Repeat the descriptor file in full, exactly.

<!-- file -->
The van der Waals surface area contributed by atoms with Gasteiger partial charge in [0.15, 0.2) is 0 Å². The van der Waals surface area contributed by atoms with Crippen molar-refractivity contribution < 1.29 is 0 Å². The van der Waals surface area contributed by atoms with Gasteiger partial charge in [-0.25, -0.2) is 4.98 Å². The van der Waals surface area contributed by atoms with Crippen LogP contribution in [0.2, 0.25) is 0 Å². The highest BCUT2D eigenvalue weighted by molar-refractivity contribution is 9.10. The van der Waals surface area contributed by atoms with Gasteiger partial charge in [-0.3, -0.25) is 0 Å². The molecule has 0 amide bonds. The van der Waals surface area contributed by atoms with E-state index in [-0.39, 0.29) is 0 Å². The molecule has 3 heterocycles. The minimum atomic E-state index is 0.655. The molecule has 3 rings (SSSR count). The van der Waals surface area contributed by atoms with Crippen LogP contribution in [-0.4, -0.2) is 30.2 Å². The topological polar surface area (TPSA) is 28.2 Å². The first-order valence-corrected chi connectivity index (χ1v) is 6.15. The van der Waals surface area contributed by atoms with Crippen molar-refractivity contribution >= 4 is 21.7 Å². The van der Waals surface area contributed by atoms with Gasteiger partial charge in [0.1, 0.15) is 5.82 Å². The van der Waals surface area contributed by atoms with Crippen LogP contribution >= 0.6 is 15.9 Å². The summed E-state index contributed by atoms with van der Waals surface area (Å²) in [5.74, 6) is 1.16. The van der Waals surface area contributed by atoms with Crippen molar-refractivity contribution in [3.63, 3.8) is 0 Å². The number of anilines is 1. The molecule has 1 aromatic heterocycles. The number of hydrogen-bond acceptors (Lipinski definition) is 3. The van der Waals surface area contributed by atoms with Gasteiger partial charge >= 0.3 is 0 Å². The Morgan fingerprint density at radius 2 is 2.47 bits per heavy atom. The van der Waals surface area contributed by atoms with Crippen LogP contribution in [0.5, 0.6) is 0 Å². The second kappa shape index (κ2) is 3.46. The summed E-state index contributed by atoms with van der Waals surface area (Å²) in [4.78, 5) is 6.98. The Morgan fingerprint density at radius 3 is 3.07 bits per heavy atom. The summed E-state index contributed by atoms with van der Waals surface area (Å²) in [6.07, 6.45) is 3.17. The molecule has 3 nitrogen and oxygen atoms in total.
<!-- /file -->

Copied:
The van der Waals surface area contributed by atoms with Gasteiger partial charge in [0.15, 0.2) is 0 Å². The van der Waals surface area contributed by atoms with Crippen molar-refractivity contribution < 1.29 is 0 Å². The van der Waals surface area contributed by atoms with Gasteiger partial charge in [-0.25, -0.2) is 4.98 Å². The van der Waals surface area contributed by atoms with Crippen LogP contribution in [0.2, 0.25) is 0 Å². The highest BCUT2D eigenvalue weighted by molar-refractivity contribution is 9.10. The van der Waals surface area contributed by atoms with Gasteiger partial charge in [-0.3, -0.25) is 0 Å². The molecule has 0 amide bonds. The van der Waals surface area contributed by atoms with E-state index in [-0.39, 0.29) is 0 Å². The molecule has 3 heterocycles. The minimum atomic E-state index is 0.655. The molecule has 3 rings (SSSR count). The van der Waals surface area contributed by atoms with Crippen LogP contribution in [-0.4, -0.2) is 30.2 Å². The topological polar surface area (TPSA) is 28.2 Å². The first-order valence-corrected chi connectivity index (χ1v) is 6.15. The van der Waals surface area contributed by atoms with Crippen molar-refractivity contribution >= 4 is 21.7 Å². The van der Waals surface area contributed by atoms with Gasteiger partial charge in [0.1, 0.15) is 5.82 Å². The van der Waals surface area contributed by atoms with Crippen LogP contribution >= 0.6 is 15.9 Å². The summed E-state index contributed by atoms with van der Waals surface area (Å²) in [5.74, 6) is 1.16. The van der Waals surface area contributed by atoms with Crippen molar-refractivity contribution in [3.63, 3.8) is 0 Å². The number of anilines is 1. The molecule has 1 aromatic heterocycles. The number of hydrogen-bond acceptors (Lipinski definition) is 3. The van der Waals surface area contributed by atoms with Gasteiger partial charge >= 0.3 is 0 Å². The Morgan fingerprint density at radius 2 is 2.47 bits per heavy atom. The van der Waals surface area contributed by atoms with Crippen LogP contribution in [0.5, 0.6) is 0 Å². The second kappa shape index (κ2) is 3.46. The summed E-state index contributed by atoms with van der Waals surface area (Å²) in [4.78, 5) is 6.98. The Morgan fingerprint density at radius 3 is 3.07 bits per heavy atom. The summed E-state index contributed by atoms with van der Waals surface area (Å²) in [6.07, 6.45) is 3.17. The molecule has 3 nitrogen and oxygen atoms in total.